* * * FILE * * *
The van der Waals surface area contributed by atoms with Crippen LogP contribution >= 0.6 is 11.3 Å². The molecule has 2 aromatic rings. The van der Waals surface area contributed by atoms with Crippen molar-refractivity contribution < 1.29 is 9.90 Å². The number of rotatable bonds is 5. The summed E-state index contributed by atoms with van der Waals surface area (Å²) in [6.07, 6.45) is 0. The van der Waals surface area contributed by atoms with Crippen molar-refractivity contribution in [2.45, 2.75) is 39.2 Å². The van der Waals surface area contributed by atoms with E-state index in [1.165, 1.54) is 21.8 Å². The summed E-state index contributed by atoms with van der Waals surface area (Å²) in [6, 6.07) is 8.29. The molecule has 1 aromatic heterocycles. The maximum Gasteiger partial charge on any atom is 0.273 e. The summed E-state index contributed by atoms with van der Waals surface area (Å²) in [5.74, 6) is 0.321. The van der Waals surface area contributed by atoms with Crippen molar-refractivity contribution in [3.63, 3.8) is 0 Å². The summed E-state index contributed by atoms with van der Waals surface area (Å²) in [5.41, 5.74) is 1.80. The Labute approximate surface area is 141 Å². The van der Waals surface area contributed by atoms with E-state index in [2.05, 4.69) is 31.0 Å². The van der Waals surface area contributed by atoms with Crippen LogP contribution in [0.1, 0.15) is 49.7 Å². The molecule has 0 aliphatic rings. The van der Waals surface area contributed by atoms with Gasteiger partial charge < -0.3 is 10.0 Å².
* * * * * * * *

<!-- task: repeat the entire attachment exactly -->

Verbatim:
The van der Waals surface area contributed by atoms with Crippen LogP contribution >= 0.6 is 11.3 Å². The molecule has 2 aromatic rings. The van der Waals surface area contributed by atoms with Crippen molar-refractivity contribution < 1.29 is 9.90 Å². The number of rotatable bonds is 5. The summed E-state index contributed by atoms with van der Waals surface area (Å²) in [6.07, 6.45) is 0. The van der Waals surface area contributed by atoms with Crippen molar-refractivity contribution in [2.45, 2.75) is 39.2 Å². The van der Waals surface area contributed by atoms with E-state index in [1.165, 1.54) is 21.8 Å². The summed E-state index contributed by atoms with van der Waals surface area (Å²) in [6, 6.07) is 8.29. The molecule has 1 aromatic heterocycles. The maximum Gasteiger partial charge on any atom is 0.273 e. The summed E-state index contributed by atoms with van der Waals surface area (Å²) in [5.74, 6) is 0.321. The van der Waals surface area contributed by atoms with Crippen molar-refractivity contribution in [3.63, 3.8) is 0 Å². The summed E-state index contributed by atoms with van der Waals surface area (Å²) in [5.41, 5.74) is 1.80. The Labute approximate surface area is 141 Å². The van der Waals surface area contributed by atoms with E-state index in [2.05, 4.69) is 31.0 Å². The van der Waals surface area contributed by atoms with Crippen LogP contribution in [0.1, 0.15) is 49.7 Å². The molecule has 0 aliphatic rings. The van der Waals surface area contributed by atoms with Gasteiger partial charge < -0.3 is 10.0 Å².